Initial data indicated that the new-gen Hyundai Tucson won’t arrive in South America for another two years. As a result, Latin NCAP bought the previous-generation model at the beginning of the year and set out to see what it’s made of in a crash-testing session.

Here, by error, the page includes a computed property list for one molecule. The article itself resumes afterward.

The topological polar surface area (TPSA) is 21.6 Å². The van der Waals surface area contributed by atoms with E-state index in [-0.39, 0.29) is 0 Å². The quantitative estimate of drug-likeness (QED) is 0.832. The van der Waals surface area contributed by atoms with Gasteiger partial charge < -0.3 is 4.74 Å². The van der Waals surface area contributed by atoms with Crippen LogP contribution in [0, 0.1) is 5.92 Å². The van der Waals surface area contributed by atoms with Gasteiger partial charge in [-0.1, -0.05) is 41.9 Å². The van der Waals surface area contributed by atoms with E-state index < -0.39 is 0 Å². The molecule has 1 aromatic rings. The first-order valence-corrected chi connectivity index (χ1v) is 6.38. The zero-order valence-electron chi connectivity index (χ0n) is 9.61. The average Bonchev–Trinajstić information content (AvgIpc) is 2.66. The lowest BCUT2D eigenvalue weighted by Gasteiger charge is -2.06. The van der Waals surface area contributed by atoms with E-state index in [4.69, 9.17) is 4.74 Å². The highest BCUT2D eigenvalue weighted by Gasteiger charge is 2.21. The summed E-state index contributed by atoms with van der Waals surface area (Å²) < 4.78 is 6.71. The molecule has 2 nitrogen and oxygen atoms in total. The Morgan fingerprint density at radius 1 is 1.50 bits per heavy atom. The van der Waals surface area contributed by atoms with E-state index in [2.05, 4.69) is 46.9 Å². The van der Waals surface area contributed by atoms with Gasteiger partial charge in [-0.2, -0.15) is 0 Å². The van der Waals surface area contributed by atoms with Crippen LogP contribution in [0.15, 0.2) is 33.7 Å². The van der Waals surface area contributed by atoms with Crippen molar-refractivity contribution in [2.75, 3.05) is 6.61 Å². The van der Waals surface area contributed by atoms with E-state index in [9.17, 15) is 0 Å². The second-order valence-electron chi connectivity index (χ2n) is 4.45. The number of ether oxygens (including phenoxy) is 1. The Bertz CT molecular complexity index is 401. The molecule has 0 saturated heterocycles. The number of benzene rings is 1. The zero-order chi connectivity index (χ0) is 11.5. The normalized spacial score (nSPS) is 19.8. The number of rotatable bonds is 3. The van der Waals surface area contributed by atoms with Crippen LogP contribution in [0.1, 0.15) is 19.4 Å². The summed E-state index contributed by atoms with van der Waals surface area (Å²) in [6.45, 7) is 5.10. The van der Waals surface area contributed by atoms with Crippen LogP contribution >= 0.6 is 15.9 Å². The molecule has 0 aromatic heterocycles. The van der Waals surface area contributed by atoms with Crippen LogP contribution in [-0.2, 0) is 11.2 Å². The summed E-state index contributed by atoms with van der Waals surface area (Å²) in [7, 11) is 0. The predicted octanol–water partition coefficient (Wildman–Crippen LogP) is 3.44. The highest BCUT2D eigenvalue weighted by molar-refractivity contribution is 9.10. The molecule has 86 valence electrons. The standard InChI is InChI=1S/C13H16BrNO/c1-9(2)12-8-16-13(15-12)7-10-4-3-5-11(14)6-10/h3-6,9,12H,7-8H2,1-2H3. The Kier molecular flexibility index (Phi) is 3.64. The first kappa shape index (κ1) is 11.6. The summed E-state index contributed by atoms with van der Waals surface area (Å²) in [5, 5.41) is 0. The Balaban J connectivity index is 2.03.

You’d probably expect the compact crossover to behave quite well, right? Well, it doesn’t, because the version tested by the safety specialists, with two frontal airbags and no standard ESC, scored a very disappointing ZERO stars. According to Latin NCAP, it showed good performance in the frontal and side impacts, yet the lack of standard side airbags is what prevented it from scoring higher. Child occupant protection was poor, on the other hand. Pedestrian protection was deemed as average overall, with poor for the upper legs and low for the head, and more points were lost as it does not feature autonomous emergency braking for pedestrians. Overall, the vehicle achieved 51.21% in the Adult Occupant, 4.37% in the Child Occupant, 49.85% in the Pedestrian Protection, and 6.98% in the Safety Assist. Since the new-gen Hyundai Tucson has arrived in the market in the meantime, Latin NCAP offered to test it out, but the Korean automaker is said to have declined. “Latin NCAP is again disappointed by Hyundai’s attitude to Latin American consumers’ health and safety,” commented Secretary General, Alejandro Furas. “It is unbelievable that an SUV like the Tucson does not offer side impact protection and ESC as standard. The long delay in replacement parts delivery is also concerning. We make an urgent call to Hyundai for a dramatic change in basic safety strategy in LAC and level it to its policy in Europe, Australia and US, among others.” Alongside the previous-generation Tucson, Latin NCAP also tested the Peugeot 208, which received a 2-star safety rating. The subcompact model is built in Argentina for the local market and has standard two frontal and two side airbags, and ESC. In the Adult and Child Occupant categories, it received 51.53% and 54.92% respectively, 54.13% in the Pedestrian, and 55.81% in the Safety Assist.